Several users have reported their 2° x 2.5° GEOS-5 simulations dying in the wet deposition module on 22 July 2010. We have traced this to an error in the GEOS-5 met fields. The PREACC variable in routine MAKE_QQ of wetscav_mod.F (which holds the GEOS-5 met field PRECTOT) contains the total precipitation at the ground. This should always be larger than the PRECON variable (which holds the GEOS-5 met field PRECCON), which is the convective fraction.
However, on at 06 GMT on 22 July 2010, the PREACC array contains some anomalous values (of the order 1e-20). This results in a situation where PREACC is larger than PRECON. Because the fraction of the precipitating box (FRAC) computed according to:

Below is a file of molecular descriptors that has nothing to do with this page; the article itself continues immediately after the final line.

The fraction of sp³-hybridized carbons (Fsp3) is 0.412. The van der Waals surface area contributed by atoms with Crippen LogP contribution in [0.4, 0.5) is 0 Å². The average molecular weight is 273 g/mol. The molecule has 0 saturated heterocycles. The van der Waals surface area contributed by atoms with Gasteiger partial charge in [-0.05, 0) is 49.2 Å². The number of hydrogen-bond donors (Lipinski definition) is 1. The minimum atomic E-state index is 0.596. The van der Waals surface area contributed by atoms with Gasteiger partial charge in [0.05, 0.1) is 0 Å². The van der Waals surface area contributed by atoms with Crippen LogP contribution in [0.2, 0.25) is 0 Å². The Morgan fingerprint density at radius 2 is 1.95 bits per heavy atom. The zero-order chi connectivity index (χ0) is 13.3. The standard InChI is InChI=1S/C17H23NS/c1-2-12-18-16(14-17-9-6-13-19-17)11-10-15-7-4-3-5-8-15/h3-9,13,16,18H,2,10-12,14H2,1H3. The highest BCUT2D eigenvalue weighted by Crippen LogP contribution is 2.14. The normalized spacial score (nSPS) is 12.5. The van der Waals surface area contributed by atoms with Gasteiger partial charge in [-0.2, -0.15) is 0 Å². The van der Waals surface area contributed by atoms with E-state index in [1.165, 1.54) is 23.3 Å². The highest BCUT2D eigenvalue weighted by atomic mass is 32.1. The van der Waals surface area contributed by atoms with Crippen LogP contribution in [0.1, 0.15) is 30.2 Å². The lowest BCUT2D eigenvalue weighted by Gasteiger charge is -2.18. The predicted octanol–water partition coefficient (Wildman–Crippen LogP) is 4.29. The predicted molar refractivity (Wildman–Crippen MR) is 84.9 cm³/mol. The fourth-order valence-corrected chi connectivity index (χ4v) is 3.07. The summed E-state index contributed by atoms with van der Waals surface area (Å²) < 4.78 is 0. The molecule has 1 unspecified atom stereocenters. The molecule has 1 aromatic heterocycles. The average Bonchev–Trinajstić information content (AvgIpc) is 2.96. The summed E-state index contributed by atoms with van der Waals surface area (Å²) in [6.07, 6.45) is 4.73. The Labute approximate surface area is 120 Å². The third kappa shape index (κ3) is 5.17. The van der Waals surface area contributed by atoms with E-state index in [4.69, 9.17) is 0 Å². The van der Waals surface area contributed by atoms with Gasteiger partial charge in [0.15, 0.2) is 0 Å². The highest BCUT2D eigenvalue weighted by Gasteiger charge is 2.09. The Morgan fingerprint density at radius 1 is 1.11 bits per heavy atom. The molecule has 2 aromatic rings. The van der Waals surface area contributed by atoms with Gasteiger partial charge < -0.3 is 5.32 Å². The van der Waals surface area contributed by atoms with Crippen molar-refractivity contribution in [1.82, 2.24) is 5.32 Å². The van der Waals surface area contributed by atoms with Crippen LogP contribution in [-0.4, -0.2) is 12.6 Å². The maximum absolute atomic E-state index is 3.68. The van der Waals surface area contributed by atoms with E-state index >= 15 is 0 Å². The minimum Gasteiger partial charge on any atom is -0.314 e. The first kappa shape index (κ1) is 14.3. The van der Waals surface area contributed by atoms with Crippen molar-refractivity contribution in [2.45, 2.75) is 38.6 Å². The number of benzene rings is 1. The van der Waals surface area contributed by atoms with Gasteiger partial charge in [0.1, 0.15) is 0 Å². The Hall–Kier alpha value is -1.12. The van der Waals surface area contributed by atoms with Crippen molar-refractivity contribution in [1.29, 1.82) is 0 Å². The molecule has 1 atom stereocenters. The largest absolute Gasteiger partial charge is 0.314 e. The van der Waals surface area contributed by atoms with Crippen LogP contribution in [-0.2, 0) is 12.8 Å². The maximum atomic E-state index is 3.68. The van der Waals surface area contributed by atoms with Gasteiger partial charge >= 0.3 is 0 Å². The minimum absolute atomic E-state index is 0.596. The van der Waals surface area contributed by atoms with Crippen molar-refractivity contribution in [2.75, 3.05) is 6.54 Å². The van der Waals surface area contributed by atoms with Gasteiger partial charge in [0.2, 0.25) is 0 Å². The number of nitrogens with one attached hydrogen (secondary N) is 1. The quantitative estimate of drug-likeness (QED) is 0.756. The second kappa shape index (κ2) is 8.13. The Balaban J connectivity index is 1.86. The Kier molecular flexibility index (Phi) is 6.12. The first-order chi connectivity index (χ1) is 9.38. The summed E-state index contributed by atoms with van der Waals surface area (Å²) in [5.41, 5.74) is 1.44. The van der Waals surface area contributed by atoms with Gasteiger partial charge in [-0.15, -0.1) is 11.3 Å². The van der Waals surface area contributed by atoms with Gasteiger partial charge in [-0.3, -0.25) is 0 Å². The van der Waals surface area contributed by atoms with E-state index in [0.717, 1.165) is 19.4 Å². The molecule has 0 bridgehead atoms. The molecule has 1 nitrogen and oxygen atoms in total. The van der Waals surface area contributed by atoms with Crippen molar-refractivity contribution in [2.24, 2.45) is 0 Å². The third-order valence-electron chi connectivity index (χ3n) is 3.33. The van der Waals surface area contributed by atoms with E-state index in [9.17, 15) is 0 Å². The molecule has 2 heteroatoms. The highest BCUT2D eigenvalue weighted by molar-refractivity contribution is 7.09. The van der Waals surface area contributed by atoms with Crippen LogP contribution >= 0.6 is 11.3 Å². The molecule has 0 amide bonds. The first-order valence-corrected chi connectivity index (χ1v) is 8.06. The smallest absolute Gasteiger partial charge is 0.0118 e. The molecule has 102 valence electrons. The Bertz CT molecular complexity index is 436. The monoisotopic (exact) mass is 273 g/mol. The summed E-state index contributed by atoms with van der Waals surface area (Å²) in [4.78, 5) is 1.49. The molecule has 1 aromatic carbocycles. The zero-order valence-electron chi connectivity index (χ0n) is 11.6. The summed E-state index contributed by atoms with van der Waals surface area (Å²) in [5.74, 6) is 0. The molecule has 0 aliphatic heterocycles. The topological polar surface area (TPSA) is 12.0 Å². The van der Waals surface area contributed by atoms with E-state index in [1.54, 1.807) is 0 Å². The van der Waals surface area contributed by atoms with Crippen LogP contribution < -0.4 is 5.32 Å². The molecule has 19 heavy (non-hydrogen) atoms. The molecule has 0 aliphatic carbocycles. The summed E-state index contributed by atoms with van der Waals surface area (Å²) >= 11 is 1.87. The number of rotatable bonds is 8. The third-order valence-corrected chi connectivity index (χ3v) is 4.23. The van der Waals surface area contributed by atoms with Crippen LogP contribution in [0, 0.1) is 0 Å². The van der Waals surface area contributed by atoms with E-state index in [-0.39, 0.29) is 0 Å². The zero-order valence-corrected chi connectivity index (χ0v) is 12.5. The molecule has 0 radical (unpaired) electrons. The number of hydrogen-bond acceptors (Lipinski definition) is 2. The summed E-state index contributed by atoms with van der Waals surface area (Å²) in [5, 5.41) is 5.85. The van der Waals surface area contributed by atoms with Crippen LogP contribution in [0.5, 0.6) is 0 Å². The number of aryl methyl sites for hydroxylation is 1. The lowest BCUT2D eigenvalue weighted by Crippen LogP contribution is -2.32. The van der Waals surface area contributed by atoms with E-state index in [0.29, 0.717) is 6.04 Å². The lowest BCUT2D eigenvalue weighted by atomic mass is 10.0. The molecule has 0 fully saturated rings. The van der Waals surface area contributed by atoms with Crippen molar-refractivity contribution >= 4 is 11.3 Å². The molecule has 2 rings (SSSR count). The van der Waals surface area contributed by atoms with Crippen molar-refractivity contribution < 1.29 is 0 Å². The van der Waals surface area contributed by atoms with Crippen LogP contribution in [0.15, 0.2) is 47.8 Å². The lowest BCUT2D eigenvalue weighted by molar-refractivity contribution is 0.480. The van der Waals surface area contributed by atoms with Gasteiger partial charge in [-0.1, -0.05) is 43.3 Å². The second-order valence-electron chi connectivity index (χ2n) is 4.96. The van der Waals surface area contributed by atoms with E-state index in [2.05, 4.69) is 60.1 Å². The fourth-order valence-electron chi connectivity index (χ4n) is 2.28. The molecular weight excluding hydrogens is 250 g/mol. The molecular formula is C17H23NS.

FRAC = ( PREACC(I,J) - PRECON(I,J) ) / PREACC(I,J)
then, this can lead to an (unphysical) large negative value for FRAC.
We recommend the following kludge. Add the following code in routine MAKE_QQ:
!============================================================== ! %%%%% FOR ALL OTHER MET FIELDS EXCEPT MERRA %%%%% !============================================================== IF ( PREACC(I,J) > 0d0 ) THEN ! Large scale or convective fraction of precipitation IF ( LS ) THEN FRAC = ( PREACC(I,J) - PRECON(I,J) ) / PREACC(I,J) ELSE FRAC = PRECON(I,J) / PREACC(I,J) ENDIF !################################################################## !### KLUDGE: On July 22, 2010, there is an error where PREACC !### is set to a very small number (but nonzero). This causes !### FRAC to blow up to near infinity and PDOWN to be a very !### large number. For now, limit FRAC to be between 0 and 1. !### IF ( FRAC > 1d0 ) FRAC = 1d0 IF ( FRAC < 0d0 ) FRAC = 0d0 !##################################################################